The first step of any improvement initiative should be to craft a vision of what “better” looks like if the organization is successful in executing on its plans. The same applies to digital improvements. Too often, organizations rush to embrace the latest technologies without understanding how they could change the relationship with customers or impact (positively or negatively) operational performance. This faddish approach to technology investment leads to an unbalanced portfolio, inefficiencies, and wasted resources at best. In some cases, this technology-centric and overly optimistic attitude may lead the organization in exactly the wrong direction with negative financial and other ramifications. Similarly, an extremely reactive approach can exacerbate threats or lead to missed opportunities. An acute manifestation of this occurs when an organization suddenly perceived an existential threat precipitated by a competitor that is employing a new digital business model or using new technology to great effect to transform the industry or market. The reactive organization, out of fear, often rushes to emulate a competitor’s digital models and technologies without articulating a clear strategy. Playing “catch up” is rarely a winning strategy. The greatest risk is complacency – not having a digital vision or digital strategy.
Digital Strategy as a Window
It can be useful to think of digital strategy as a window. Organizations can “look out” beyond themselves and craft a vision for what the industry or market will look like if they are successful. Organizations can also “look in” by transparently considering their own operations or inner workings and corresponding strategies to improve.
When crafting a digital vision, some organizations (primarily business-to-consumer organizations) will “look out” and ask questions like:
- What markets do we serve?
- What products and services do we currently provide to the market? Are they valuable?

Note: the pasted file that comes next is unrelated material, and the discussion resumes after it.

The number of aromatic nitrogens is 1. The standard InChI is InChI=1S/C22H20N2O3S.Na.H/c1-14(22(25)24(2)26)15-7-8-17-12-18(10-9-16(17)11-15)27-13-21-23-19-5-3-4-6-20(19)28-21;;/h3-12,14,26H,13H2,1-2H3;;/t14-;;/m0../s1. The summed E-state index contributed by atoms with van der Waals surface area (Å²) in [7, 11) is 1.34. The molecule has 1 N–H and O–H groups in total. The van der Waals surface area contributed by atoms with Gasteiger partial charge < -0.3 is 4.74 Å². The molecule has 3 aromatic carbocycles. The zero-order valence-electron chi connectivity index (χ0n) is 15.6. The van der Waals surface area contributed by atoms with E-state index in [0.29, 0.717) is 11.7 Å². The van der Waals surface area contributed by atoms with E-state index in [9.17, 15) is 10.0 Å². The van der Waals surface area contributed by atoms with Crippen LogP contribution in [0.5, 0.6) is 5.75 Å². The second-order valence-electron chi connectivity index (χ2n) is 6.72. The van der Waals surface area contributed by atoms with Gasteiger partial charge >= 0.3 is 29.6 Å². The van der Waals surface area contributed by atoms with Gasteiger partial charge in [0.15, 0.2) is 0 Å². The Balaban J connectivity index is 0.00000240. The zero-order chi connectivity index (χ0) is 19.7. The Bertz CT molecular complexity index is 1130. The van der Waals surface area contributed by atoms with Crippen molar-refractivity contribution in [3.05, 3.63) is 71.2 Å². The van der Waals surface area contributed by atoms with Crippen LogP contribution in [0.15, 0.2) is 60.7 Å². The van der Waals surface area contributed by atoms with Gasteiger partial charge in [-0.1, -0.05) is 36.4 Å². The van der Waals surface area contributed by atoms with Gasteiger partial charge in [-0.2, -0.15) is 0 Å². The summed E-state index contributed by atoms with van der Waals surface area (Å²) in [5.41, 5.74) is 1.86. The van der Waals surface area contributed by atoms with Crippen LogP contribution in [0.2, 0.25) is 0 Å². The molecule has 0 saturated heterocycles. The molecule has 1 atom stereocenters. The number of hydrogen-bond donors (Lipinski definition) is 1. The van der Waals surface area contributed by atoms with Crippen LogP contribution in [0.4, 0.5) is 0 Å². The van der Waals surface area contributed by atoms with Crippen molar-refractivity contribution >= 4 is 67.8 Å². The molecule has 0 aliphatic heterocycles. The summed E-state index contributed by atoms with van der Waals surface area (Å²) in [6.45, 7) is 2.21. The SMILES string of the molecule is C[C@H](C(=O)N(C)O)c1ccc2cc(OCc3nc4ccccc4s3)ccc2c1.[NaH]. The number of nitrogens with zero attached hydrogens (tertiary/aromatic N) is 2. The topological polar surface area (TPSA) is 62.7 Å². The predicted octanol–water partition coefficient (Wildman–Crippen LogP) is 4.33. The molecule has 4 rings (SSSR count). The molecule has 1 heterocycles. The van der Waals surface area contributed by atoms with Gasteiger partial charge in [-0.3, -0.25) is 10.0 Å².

- What opportunities are there for growth or disruption? What threats do we face?
- What capabilities do we have that open new avenues for us in existing or new markets?
Other organizations (primarily business to business organizations) strategize by “looking in” and asking:
- What do we need to do to continue doing business?
- What do we need to do differently?
- How do we manage the risk associated with each opportunity?
- How do we monitor and control our journey?
- How can we improve operational efficiencies?
- How can we reduce costs?
- How do we get where we want to be?
While the “window” method has its merits and has certainly contributed to the success of organizations over time, the current Digital Revolution has rendered it insufficient. It’s time for a new paradigm.
The Digital Positioning Model (Digital Diagonal Chess)
The literature on digital emergence tends to focus on organizations (from a variety of industries) that have dramatically influenced their respective industries and even transformed their markets. Although there are no industry-standard digital models, so-called maturity models predominate.
For example, in “Leading Digital: Turning Technology into Business Transformation,” Westerman promotes a model called “Four Levels of Digital Mastery.” This, in turn, was based on a digital maturity model created by a consulting firm.
In the “Four Levels” model, organizations are assessed based on two dimensions: digital capabilities and leadership capabilities. This is further organized into quadrants: “Beginners,” “Fashionistas,” “Conservatives,” and “Digital Masters.” “Beginners” have little experience with digital technologies and have low leadership capabilities. “Fashionistas” are digitally savvy but lack mature leadership capabilities. “Conservatives,” on the other hand, boast strong leadership capabilities but lag in their use of technology. “Digital Masters” enjoy the best of both worlds since they have both mature leadership capabilities and are adept at using technology in new ways.
The “Four Levels” model is one competent way of understanding the high-level capabilities (strengths and weaknesses) of a company in the digital era. This maturity model suggests that all organizations should aspire to be masters of both leadership capabilities and digital technologies. Some other similar maturity models suggest that organizations start their digital journeys by using technology to improve operational efficiencies, then progress to re-shaping the customer experience, and inevitably make a play to redefine the industry and reframe the entire market. Indeed, some authors go so far as to suggest that an organization is immature and has not fulfilled its digital destiny until the market is fundamentally transformed.